Everyone who has written a book, or tried to, knows how much work it takes. Those that outline make a lot of decisions before writing the first daft, and those that jump into the first draft make a lot of decisions while writing.
No matter if you are a plotter or pantser, there are a few questions you would benefit from answering before you begin writing. Here they are:
Questions to Ask Before Beginning to Write a Book
Who is your audience? Why will they read your story? What will they love about your story? If you want to make a living with your writing, you must write what people want to read. That doesn’t mean that you have to write romance because it sells a lot of books. However, it does mean that readers of certain genres have certain expectations when they buy a book in that genre. Therefore, you must know what the expectations of your readers are. Keep your answers in mind as you write your story.
Who is your main character? Who is the heart of your story? In order for readers to read your book from start to finish (which is something you should aim for) you need to have a character they can connect with. You, therefore, need to bring that character to life. Think about how you can ”wow” your reader with the character in the opening pages. If you’re able to ”wow” your reader with the main character this soon in the story, you will most likely have the reader’s attention the rest of the book.
What is your main character’s strength? What is his/her weakness or flaw? Strengths and weaknesses bring characters alive. Hint at his/her strength in the opening pages, but don’t forget to show his/her weakness too. Nobody is perfect — fictional characters shouldn’t be either.
What does your main character need or desire? This can be an item just as much as an emotional, mental, or informational gain of some form. Maybe your main character really want those red killer heels, maybe he/she just wants to be loved, maybe he/she need to find the cure for a disease, or his/her biological parents? Whatever the need or desire of your main character is, you need to make sure it will be problematic for him/her to get or achieve it. And that should cause conflict.
Who will oppose your main character? Who will keep your main character from achieving his/her goal or desire? This is the antagonist. It can be a character as much as an antagonistic force (a storm, a disease, etc.). If you, as the writer, want your antagonist to succeed, they often become great characters. And, please, do remember that evil for the sake of being evil is a stereotype that’s been used many, many times. An antagonist should have redeeming qualities too, or at least some reason for doing what he/she is doing.
What does the main character stand to lose if he/she fails to achieve his/her goal and desire? What does he/she stand to gain if he/she succeeds? Make sure the stakes are high in order to add tension to the story as well as get your reader to root for your main character.
What is the worst thing that could happen to your main character? ”Threaten” your main character with his/her ”worst nightmare” as you approach the end of your story. The more pressure he/she is under, the more his/her true colors should shine through: will he/she buckle or stay strong, will he/she have a breakdown or take action, will he/she fail or succeed?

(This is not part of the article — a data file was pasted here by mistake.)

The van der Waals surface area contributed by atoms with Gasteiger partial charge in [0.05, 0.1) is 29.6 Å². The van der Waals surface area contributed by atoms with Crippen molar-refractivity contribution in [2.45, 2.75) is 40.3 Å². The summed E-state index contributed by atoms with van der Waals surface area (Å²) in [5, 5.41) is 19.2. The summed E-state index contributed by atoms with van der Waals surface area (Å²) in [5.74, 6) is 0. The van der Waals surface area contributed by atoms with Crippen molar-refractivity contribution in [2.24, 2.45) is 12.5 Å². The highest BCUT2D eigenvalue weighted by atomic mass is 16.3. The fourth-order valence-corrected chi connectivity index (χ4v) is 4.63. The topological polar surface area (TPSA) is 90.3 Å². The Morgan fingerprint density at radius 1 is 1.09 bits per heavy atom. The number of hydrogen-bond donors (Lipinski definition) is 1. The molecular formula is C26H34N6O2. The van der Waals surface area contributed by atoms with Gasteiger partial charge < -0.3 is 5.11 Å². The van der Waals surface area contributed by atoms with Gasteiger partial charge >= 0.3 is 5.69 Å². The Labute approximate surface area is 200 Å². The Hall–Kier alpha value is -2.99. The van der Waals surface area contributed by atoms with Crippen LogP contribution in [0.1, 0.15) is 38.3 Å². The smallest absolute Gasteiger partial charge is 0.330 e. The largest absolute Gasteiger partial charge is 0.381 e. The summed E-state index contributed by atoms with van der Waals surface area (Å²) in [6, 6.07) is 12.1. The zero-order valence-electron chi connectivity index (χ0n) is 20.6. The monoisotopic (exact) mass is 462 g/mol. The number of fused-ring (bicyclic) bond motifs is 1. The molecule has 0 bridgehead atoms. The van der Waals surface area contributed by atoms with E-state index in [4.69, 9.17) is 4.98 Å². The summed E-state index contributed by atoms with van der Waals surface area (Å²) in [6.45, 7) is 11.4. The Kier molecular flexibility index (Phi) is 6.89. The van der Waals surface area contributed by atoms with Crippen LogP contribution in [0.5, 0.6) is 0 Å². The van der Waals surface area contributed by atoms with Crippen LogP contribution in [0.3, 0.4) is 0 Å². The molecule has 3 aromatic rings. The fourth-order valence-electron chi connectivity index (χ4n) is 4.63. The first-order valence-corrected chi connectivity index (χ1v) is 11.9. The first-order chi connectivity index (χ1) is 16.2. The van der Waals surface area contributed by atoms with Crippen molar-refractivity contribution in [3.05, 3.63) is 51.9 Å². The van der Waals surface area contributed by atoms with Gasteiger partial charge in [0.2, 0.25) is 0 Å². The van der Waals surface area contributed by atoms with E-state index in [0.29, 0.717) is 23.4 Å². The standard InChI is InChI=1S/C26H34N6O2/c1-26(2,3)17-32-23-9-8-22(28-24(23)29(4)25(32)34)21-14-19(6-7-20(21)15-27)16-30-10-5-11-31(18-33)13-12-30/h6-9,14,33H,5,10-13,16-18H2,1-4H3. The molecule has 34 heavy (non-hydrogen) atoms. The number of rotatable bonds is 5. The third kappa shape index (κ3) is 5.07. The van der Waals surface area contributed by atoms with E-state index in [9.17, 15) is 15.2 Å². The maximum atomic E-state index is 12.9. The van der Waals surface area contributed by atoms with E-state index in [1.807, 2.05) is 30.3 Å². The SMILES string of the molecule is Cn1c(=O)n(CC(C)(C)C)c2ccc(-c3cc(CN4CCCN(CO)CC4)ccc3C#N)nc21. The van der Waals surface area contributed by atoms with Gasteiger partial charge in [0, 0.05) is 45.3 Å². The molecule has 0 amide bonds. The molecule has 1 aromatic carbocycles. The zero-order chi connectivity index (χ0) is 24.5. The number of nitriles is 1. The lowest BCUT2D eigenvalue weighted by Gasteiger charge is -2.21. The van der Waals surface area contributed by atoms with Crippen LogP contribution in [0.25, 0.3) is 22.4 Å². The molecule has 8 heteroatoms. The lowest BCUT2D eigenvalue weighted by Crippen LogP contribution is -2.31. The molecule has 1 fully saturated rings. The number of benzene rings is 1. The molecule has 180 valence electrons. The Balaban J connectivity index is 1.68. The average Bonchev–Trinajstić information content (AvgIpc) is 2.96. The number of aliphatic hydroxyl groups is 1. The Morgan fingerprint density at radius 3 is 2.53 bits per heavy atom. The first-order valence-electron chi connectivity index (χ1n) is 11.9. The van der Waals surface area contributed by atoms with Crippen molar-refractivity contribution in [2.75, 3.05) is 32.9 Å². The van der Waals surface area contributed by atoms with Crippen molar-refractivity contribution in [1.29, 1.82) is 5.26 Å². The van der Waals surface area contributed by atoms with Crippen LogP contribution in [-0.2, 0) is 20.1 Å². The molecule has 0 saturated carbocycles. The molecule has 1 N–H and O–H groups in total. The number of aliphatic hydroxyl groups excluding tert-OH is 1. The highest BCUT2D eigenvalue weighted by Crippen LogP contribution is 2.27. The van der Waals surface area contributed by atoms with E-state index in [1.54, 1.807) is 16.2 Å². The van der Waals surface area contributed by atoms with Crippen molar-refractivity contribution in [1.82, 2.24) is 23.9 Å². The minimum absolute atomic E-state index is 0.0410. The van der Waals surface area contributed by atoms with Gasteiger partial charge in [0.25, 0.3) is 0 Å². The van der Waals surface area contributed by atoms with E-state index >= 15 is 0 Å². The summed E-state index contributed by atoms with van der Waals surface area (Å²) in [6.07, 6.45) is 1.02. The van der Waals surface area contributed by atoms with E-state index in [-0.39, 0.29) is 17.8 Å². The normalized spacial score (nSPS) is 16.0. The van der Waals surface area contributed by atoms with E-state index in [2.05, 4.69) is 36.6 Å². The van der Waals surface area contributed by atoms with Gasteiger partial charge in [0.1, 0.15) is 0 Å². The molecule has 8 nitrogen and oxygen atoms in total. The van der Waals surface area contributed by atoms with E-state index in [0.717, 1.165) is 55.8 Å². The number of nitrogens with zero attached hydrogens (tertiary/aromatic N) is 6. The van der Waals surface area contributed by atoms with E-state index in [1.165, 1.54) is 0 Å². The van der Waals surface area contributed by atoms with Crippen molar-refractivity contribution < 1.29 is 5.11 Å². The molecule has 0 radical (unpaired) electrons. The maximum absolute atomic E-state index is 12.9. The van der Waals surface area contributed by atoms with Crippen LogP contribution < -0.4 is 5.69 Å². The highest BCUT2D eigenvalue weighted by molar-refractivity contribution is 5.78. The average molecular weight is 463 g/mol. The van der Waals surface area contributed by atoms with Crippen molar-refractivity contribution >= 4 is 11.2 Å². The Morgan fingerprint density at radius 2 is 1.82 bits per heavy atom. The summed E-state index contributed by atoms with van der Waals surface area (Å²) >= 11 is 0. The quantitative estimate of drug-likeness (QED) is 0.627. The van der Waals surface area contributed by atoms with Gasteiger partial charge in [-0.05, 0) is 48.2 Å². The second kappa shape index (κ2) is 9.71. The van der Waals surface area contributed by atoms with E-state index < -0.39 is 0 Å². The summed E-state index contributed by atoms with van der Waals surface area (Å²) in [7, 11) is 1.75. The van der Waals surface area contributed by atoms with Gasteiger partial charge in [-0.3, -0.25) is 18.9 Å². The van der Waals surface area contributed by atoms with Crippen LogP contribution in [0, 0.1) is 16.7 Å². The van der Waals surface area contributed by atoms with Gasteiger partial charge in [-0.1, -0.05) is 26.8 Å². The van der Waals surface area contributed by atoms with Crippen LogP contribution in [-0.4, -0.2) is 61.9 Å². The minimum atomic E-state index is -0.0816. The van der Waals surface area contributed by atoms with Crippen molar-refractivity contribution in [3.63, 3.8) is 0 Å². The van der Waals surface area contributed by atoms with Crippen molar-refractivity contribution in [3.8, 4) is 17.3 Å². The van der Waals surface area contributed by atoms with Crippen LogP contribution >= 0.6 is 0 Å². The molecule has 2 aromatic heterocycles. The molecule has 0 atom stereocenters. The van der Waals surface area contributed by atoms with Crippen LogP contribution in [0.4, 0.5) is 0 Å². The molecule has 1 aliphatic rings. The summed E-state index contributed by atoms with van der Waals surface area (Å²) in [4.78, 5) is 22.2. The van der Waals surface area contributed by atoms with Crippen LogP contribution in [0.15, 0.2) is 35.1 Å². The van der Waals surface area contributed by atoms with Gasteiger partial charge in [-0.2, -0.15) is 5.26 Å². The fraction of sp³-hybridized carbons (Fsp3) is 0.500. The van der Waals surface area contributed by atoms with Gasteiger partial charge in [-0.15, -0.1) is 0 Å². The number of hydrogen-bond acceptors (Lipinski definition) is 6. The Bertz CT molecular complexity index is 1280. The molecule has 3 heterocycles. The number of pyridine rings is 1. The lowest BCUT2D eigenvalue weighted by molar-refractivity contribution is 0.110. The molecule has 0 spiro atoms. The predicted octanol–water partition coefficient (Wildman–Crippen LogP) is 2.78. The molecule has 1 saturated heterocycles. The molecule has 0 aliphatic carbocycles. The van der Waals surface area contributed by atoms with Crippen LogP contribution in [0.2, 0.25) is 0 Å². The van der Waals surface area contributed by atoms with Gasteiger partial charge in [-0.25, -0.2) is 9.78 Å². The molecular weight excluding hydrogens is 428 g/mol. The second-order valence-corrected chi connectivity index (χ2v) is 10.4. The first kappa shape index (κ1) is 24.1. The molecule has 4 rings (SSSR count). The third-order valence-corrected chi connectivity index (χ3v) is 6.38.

What is your main character’s starting point? Where does his/her journey begin? In order for your reader to understand the changes that your main character goes through throughout the story, you need to let them know the starting point of your character.
What is the inciting incident that sets your main character on a new path? This event is what sets everything in motion and starts the story rolling. It’s a good idea to have the inciting incident in the opening chapter.
What background information about your main character is absolutely essential for your reader to know in the opening of your story? Some backstory must sometimes appear in the beginning of stories for readers to understand the main characters current situation. Just remember to be sparse with it because too much information (also known as info-dumps) can be tedious and they keep readers from the real action of the story. Sure, some backstory is essential in the beginning, but not nearly enough as much or often as writers like to think.
Where is the story heading? Where will it end? Often some writers feel like they need to know what will happen in the end of a story before they can think about where it will begin. Having the ending in mind can offer you some clarity as to what needs to happen for the story to get to that finish line. Also, remember that your main character should finish the story at the opposite end of where he/she began the story (if he/she ends strong he/she should start weak, etc.).
How can you surprise the reader? What will your reader expect? How can you offer your reader the unexpected? Plot twists keep readers reading. Predictable events, however, can kill a story completely. Don’t be predictable if you want your reader to love your story.
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Do you think about these kind of questions before you begin writing your stories? Are there any questions you would like to add to the list?
Do you want a Scrivener or Microsoft Word template that will help you with the outlining of your story?
The Master Outline Template includes story structure templates, character creation templates, world building and setting templates, scene planners, and more.